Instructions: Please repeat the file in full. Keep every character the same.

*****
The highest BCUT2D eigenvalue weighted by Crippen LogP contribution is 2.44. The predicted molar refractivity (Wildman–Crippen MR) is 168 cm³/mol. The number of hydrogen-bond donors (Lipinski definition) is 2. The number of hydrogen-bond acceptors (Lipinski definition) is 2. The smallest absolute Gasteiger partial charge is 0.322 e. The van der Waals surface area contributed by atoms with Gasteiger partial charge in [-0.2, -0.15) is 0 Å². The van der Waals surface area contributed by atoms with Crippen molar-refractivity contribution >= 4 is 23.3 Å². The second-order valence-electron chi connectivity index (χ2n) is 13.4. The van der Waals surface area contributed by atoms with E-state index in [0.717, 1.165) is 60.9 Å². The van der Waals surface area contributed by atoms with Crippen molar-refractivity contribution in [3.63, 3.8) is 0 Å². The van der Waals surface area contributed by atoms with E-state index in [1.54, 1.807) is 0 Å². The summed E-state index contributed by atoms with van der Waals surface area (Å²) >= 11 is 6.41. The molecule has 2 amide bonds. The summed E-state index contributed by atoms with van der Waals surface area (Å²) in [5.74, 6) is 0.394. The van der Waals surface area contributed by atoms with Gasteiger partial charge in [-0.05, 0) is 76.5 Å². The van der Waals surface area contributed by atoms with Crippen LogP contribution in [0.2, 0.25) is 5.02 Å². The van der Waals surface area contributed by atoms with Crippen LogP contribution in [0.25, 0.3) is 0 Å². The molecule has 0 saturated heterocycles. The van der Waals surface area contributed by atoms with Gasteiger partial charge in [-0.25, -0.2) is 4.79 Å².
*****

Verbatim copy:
The highest BCUT2D eigenvalue weighted by Crippen LogP contribution is 2.44. The predicted molar refractivity (Wildman–Crippen MR) is 168 cm³/mol. The number of hydrogen-bond donors (Lipinski definition) is 2. The number of hydrogen-bond acceptors (Lipinski definition) is 2. The smallest absolute Gasteiger partial charge is 0.322 e. The van der Waals surface area contributed by atoms with Gasteiger partial charge in [-0.2, -0.15) is 0 Å². The van der Waals surface area contributed by atoms with Crippen molar-refractivity contribution >= 4 is 23.3 Å². The second-order valence-electron chi connectivity index (χ2n) is 13.4. The van der Waals surface area contributed by atoms with E-state index in [0.717, 1.165) is 60.9 Å². The van der Waals surface area contributed by atoms with Crippen molar-refractivity contribution in [3.63, 3.8) is 0 Å². The van der Waals surface area contributed by atoms with E-state index in [1.54, 1.807) is 0 Å². The summed E-state index contributed by atoms with van der Waals surface area (Å²) >= 11 is 6.41. The molecule has 2 amide bonds. The summed E-state index contributed by atoms with van der Waals surface area (Å²) in [5.74, 6) is 0.394. The van der Waals surface area contributed by atoms with Gasteiger partial charge in [-0.05, 0) is 76.5 Å². The van der Waals surface area contributed by atoms with Crippen LogP contribution in [0.2, 0.25) is 5.02 Å². The van der Waals surface area contributed by atoms with Crippen LogP contribution in [0.25, 0.3) is 0 Å². The molecule has 0 saturated heterocycles. The van der Waals surface area contributed by atoms with Gasteiger partial charge in [-0.25, -0.2) is 4.79 Å².